The other influence is unfortunately heartbreaks. Most of my tunes or compositions were a way for me to use the energy of those experiences into creating a melody, hopefully a beautiful one.

You told me, “I feel like a New Yorker!” What does that feel like? Have you adopted us or have we adopted you?

Well, both. Although I have no family here, I made some really great friends who I consider as family. When I am ill or when I am desperate, I know I have friends to look after me. I would do the same for them – we take care of each other.
The music and the musicians make me feel at home. There is a strong feeling of a jazz community. I feel as the music that I love the most is in its natural surroundings here, and it is a feeling I will never experience in my home town.

Living the life of a jazz musician seems possible here, more than anywhere else in the world. Where else can I go and hear jazz music every evening until the next morning played by my favorite musicians on the planet? Or even play with them? There is a feeling that anything can happen, that suddenly I could find myself sitting-in with the best musicians in the world, so I always should be on top of my game. I find that I practice more here, play more sessions and more gigs, and in general try to be at my best.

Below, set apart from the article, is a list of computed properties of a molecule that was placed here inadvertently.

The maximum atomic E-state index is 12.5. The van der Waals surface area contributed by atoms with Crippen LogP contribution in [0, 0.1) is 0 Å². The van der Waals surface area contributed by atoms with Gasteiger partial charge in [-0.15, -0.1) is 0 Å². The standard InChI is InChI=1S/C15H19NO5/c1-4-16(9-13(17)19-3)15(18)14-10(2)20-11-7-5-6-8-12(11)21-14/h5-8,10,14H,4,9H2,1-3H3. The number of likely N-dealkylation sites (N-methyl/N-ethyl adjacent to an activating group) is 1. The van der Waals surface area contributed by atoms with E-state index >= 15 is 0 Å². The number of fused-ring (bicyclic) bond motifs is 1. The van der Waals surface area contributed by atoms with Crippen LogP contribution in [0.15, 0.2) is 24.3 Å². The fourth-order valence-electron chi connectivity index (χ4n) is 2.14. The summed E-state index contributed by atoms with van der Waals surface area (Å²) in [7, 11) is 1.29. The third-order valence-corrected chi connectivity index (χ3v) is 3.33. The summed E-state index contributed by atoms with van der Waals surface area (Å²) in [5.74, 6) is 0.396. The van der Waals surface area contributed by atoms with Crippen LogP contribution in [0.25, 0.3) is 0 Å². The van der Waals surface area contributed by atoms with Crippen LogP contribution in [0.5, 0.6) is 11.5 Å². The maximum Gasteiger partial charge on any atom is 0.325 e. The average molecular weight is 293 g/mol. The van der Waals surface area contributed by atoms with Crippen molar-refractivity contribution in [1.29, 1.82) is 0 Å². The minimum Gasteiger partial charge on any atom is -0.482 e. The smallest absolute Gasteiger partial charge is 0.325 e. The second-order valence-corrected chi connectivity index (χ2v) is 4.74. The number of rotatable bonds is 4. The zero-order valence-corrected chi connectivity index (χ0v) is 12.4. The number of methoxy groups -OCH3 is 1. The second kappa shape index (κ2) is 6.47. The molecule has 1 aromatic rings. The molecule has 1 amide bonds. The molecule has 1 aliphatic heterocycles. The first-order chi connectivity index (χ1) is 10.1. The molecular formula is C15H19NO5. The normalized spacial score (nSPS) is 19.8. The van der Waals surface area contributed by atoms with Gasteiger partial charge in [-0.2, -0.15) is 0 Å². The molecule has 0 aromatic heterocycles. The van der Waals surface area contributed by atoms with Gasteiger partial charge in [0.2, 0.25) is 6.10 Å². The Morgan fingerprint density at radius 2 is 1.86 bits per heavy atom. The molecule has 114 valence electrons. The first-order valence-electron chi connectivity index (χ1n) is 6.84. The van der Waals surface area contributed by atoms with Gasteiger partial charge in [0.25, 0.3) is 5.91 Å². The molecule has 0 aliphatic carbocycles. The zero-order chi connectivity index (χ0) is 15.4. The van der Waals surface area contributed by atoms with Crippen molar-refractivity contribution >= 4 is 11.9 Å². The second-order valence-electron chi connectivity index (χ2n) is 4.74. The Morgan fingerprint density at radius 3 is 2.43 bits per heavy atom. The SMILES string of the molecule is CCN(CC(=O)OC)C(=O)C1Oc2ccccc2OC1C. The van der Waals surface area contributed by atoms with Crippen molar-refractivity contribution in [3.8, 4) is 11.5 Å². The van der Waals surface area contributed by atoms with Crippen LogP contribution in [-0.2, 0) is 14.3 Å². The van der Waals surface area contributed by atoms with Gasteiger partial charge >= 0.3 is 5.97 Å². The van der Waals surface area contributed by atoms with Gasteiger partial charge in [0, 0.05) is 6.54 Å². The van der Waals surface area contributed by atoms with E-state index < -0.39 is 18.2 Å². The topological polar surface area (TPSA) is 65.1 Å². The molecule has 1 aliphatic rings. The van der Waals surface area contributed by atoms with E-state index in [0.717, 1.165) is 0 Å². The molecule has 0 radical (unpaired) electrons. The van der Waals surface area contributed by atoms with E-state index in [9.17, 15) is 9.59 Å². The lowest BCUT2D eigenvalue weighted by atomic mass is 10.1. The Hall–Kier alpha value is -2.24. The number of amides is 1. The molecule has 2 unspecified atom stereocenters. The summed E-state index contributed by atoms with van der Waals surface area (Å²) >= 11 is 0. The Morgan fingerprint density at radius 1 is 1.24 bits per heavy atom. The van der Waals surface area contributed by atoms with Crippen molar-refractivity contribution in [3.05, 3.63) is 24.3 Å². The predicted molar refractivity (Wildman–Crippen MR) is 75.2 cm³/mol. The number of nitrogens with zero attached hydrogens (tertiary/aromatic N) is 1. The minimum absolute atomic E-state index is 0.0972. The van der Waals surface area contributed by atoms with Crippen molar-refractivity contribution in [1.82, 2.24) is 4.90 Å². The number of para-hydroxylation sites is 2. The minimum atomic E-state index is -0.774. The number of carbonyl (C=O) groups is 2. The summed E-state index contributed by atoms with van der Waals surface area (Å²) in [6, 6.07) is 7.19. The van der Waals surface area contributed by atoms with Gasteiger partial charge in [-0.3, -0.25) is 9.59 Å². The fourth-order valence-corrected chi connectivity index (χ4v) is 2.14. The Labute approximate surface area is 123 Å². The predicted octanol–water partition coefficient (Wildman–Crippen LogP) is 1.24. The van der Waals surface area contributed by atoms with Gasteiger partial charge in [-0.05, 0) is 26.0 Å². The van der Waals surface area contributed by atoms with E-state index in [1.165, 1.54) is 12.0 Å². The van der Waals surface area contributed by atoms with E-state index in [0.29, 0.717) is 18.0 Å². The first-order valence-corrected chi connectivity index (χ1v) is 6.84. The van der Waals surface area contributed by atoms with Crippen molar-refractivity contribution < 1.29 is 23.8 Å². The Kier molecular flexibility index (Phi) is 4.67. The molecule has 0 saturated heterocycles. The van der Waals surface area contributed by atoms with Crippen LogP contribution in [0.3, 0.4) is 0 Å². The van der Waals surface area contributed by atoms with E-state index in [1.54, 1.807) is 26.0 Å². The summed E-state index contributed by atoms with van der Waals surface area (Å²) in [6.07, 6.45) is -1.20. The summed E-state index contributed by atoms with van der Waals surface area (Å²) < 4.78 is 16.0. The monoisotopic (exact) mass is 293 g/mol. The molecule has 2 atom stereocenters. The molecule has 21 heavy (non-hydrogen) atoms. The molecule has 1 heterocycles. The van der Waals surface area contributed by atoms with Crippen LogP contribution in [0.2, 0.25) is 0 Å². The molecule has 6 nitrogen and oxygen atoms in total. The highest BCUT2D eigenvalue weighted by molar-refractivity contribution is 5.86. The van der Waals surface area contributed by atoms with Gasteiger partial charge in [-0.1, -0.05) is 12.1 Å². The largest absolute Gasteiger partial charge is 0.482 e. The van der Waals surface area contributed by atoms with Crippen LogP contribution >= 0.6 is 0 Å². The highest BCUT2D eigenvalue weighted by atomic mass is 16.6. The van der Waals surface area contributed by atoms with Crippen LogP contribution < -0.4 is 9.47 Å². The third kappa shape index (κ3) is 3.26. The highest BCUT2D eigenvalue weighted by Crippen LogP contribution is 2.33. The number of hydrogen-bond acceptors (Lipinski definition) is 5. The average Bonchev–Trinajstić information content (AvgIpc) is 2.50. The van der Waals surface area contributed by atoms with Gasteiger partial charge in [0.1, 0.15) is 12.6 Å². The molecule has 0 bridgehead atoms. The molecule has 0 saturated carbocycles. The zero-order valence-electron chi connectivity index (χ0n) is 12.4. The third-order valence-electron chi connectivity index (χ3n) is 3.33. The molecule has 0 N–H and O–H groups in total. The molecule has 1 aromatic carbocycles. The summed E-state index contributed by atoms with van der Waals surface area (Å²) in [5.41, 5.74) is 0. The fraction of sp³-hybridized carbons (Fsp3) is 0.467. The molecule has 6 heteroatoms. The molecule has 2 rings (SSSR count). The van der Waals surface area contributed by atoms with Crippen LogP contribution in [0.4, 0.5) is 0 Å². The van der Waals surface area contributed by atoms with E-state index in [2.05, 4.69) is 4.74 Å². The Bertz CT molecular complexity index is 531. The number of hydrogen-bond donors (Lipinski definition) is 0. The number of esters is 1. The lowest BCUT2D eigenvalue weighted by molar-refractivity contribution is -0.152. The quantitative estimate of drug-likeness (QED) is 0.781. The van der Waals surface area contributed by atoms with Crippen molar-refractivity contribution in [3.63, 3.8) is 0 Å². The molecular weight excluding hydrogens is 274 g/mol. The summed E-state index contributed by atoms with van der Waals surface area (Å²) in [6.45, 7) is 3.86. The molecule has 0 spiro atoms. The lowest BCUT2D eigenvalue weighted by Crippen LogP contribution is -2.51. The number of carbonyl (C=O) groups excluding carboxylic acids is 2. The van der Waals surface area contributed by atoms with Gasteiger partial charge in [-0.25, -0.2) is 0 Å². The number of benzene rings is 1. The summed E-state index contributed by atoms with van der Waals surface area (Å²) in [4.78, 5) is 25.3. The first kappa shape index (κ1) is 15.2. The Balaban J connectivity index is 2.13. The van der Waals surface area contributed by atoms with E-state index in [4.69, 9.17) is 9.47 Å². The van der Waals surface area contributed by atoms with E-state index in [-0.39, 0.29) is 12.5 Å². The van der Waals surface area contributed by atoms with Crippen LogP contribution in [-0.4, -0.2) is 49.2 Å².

I am not saying living in New York is not hard. The loneliness and the emotional downs here can be frightening, but the music makes living here worthwhile for me, at least for now. I miss my family though, and the food.

Any good stories about being a working New York musician?

The thing in New-York is that anyone can show up at any given show at any given moment. It could be the worst gig with the worst musicians in the world in a dull bar with 2 people in it and then suddenly in walks a great musician and everything becomes exciting instantly. It happened to me numerous times when great musicians sat-in spontaneously, as well as me sitting-in as the band’s drummer for the gig within a few minutes notice. Only last week I came to hear Michael Kanan and Pat O’Leary at the 75 Club, and ended up playing the whole show with them. It was a special night, I will never forget it- playing trio with those gentlemen, not to mention when Gabrielle Stravelli came up to sing… I wouldn’t be any other place.